Duke Ellington and Billy Strayhorn. Pat Metheny and Lyle Mays. Jazz has produced some highly productive and long-lasting collaborative relationships, but none has lasted as long as the one between bassist/composer Steve Swallow and guitarist John Scofield. They’ve worked together, off and on, since Scofield’s 1980 recording, Bar Talk, so it seems appropriate that the guitarist turn to Swallow for both inspiration and collaboration on his debut for ECM Records.
Their relationship actually dates back to the mid-’70s, when the talented young Scofield moved from Connecticut to Boston to attend the Berklee College of Music. Swallow, already a renowned bassist at the age of 34, arrived to teach at Berklee after several years in California. In a nice piece of symmetry, Swallow made his ECM debut, Hotel Hello, the same year he arrived in Boston.
The move to Berklee cast Swallow in a new light. He was previously known for his work as a highly complementary bassist in Jimmy Giuffre’s influential trio, and with Stan Getz and Gary Burton, but Swallow’s writing -- which included compositions like “Eiderdown” (1965) and “Falling Grace” (1966) -- rose to prominence when several of his songs were transcribed in The Real Book, a collection of lead sheets collated by Berklee students. While the bulk of the book consisted of standards, Swallow consented to have his originals included, which led to young musicians like Scofield popularizing them on the bandstand and on recordings.
Swallow’s reputation as a composer expanded even more when he joined Carla Bley’s big band in 1978, and then began to work with her in a popular duo. When they became romantically involved in 1991, they formed one of the most potent compositional couples in the history of modern music -- a relationship that continues today.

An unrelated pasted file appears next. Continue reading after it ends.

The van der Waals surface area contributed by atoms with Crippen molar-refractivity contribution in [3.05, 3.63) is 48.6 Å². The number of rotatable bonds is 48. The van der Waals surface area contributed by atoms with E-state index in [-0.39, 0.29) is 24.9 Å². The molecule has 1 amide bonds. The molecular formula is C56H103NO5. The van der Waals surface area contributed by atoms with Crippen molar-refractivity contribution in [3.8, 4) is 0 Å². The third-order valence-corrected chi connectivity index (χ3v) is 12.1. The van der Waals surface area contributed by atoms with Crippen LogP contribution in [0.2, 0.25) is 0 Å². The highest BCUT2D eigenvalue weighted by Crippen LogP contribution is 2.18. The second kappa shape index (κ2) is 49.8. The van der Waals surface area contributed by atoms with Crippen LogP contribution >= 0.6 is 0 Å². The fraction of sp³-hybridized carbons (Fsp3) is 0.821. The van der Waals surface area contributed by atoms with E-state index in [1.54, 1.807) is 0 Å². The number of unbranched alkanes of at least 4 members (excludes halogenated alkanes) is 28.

Now 79, Swallow remains both one of the most recognizable voices on electric bass -- his instrument of choice since 1970 -- and one of jazz’s most distinctive composers. His tunes are wry and complex yet highly melodic, and also possess some of the most cryptic titles in the canon.
No slouch at writing wry tunes himself, Scofield is another singular instrumental voice -- a guitarist who can be identified by a single slur or bent note. If he’d merely chosen to record nine of Swallow’s songs for his ECM debut, that would be reason enough for excitement; add Swallow himself on bass and long-time collaborator Bill Stewart on drums, and you have a recording that truly stands apart.
“Eiderdown” is the oldest composition here, and in fact is the first song Swallow will admit to writing. He burned everything he wrote prior to 1965, he claims. It’s been recorded often, and is usually arranged to sound as light as the title suggests. Not here. Scofield and Swallow dig in from the opening notes, with the bassist chasing the leader through the slalom-course melody and Stewart sounding both lithe and determined until he breaks out into a tumbling solo filled with tom-tom accents. Scofield’s playing might well serve as a sampler of what sets him apart: the harmonic lead lines, the sly asides, rapid picking, and tart tone. It’s all here.